The public has long held onto the idea that the socioeconomic inequalities play a large role in a person of color’s individual capacity to care for the environment when in fact, conservation organizations often create unequal socioeconomic barriers. People of color who try to enter professional roles in American conservation often encounter pay rates below the poverty line (and have done so for decades). That requires applicants to have enough accumulated wealth to be able to afford forgoing reasonable pay to “gain experience” — a luxury out of reach for many non-Whites because of massive racial wealth disparities that result from long-standing discrimination. Even those who fall in line with the Christian dogma are granted unequal access and compensation. Forty-nine percent of Black Christians, compared to 28% of White Christians, earn less than ,000 annually, according to the Pew Research Center.
Ideological disparities have also had clear effects on Indigenous agency in land management. For example, the United States Department of Agriculture’s Animal and Plant Health Inspection Services works to combat “wildlife damage,” the idea that wildlife poses a threat not only to human health, safety, and property, but to natural resources as well. This concept is a stark contrast to many cultures’ environmental values.
How would one expect an Indigenous person, a Buddhist, or a Muslim to feel welcome in such a space? The answer lies not only in dismantling millennia of imperialism, but also in the conscious invitation of non-White, non-European cultures into conservation.
According to Pearson, this requires combating stereotypes of environmentalists and creating enthusiasm for working in traditionally noninclusive spaces. Fulfilling these responsibilities requires taking an honest look at how ideological contrasts actively exclude people of color and perpetuate a negative feedback loop that overrepresents White people in environmental and conservation spaces.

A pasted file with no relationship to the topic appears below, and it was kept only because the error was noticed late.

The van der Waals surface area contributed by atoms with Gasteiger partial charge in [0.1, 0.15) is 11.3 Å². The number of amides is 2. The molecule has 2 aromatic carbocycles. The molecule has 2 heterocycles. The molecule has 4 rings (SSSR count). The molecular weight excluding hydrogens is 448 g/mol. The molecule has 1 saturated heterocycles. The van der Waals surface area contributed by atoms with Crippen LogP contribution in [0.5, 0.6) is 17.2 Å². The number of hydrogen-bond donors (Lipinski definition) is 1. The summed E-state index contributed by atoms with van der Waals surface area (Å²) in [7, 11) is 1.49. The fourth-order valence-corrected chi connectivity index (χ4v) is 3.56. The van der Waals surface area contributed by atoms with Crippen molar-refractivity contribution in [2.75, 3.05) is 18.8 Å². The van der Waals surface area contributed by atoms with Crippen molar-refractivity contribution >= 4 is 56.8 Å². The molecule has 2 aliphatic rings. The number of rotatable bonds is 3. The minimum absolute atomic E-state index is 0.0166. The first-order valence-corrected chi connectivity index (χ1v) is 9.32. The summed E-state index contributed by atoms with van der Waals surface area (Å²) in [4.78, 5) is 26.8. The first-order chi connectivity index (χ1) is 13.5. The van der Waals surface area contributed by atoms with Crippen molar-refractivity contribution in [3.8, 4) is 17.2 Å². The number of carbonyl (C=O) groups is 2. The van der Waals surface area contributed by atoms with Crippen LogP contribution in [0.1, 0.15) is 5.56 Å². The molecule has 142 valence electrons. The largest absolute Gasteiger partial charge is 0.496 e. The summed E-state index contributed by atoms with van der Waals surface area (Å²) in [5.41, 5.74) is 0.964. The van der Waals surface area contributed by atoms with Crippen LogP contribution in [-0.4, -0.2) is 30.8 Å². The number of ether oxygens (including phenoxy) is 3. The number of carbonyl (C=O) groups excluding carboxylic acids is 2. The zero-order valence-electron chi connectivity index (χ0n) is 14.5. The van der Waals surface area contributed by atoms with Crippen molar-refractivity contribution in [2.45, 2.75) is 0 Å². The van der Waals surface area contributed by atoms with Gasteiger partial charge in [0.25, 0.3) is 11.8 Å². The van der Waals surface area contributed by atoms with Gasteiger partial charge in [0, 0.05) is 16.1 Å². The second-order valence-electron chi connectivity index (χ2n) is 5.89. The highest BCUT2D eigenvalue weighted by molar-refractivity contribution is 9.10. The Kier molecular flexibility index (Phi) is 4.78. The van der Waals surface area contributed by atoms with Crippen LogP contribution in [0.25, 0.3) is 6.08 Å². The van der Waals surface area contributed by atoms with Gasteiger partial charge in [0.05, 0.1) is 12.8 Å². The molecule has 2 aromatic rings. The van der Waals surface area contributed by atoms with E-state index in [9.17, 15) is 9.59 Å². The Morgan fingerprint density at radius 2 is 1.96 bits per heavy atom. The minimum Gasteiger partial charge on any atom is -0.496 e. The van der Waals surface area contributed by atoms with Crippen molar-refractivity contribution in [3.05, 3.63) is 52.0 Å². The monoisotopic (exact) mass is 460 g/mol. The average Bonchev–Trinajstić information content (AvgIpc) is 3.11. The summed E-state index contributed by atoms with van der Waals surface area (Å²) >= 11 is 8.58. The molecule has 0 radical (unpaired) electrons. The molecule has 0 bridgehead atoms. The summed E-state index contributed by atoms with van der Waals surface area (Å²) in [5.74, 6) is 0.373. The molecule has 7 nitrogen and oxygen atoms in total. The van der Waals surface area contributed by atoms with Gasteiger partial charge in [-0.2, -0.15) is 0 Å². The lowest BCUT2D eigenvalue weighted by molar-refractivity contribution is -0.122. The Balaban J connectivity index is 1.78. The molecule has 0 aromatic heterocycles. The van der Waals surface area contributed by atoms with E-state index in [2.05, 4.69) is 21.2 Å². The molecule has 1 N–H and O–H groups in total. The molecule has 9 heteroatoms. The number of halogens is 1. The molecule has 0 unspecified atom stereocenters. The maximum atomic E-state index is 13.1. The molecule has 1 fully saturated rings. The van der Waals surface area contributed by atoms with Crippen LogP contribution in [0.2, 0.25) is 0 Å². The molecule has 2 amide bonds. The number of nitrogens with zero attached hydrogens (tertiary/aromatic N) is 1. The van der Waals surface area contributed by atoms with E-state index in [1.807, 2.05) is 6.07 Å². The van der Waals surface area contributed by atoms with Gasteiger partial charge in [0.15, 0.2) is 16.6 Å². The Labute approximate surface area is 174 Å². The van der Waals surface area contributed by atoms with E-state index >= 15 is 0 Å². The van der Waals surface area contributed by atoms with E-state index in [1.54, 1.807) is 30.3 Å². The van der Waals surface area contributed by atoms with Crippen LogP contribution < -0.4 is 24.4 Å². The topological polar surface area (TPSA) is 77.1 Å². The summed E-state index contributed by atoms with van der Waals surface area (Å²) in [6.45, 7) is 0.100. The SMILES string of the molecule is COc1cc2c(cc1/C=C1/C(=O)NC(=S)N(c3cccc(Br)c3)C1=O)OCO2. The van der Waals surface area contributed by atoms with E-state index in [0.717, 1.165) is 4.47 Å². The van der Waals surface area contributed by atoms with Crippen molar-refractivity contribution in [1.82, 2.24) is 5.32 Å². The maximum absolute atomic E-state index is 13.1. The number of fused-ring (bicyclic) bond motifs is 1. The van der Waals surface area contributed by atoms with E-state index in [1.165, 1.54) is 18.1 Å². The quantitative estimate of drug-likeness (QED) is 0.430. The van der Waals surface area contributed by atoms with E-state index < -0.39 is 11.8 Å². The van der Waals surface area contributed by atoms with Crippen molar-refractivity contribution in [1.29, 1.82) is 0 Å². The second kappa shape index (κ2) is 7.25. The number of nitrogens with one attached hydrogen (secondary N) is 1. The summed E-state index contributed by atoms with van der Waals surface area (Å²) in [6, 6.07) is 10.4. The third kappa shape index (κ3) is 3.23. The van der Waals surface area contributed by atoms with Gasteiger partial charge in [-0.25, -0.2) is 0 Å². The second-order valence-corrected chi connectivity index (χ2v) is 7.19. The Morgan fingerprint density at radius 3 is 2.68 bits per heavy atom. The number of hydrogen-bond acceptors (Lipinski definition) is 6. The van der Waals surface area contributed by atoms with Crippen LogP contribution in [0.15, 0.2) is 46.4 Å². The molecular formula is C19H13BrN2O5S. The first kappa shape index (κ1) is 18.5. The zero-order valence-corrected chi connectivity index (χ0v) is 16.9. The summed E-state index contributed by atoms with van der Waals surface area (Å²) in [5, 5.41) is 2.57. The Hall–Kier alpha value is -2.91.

“Inviting people to advise doesn’t mean that they’re gonna listen,” Braun notes when discussing possible methods of increasing diversity in conservation. “I’ve seen that a lot. That’s just them patting themselves on the back.” She says real progress relies on human connection. “When you are facing one another, then you’re forced to deal with things like the prejudices you carry on your back. You’re forced to face the potential of racism. You’re forced to face the economic divides.”
Abandoning Exclusivity for Diverse Community-Based Management
As climate change becomes a mainstream concern, Indigenous knowledge can reveal truths not visible with White, Eurocentric approaches to conservation. Traditional ecological knowledge is central to monitoring and combating climatic change, according to a 2019 study in British Columbia and Alaska. “The region is a bellwether for biodiversity changes in coastal, forest, and montane environments,” the authors write, and “an extremely dynamic and resilient social-ecological system where Indigenous Peoples have been adjusting to changing climate and biodiversity for millennia.”
Nearly 100 Indigenous elders from communities along the Pacific Coast shared with researchers the changes they had observed in coho and sockeye salmon migration patterns and the effects of warming aquatic temperatures with great detail. They had similar observations of the Sitka black-tailed deer, highlighting that their migration patterns had been influenced by fluctuating factors such as rising temperatures and reduced snowfall. Ultimately, the researchers asserted that present environmental governance is far too rigid in its exclusivity of Indigenous knowledge and that “token community visits” must evolve to invite Native environmental observers and managers to share their knowledge to create tangible progress.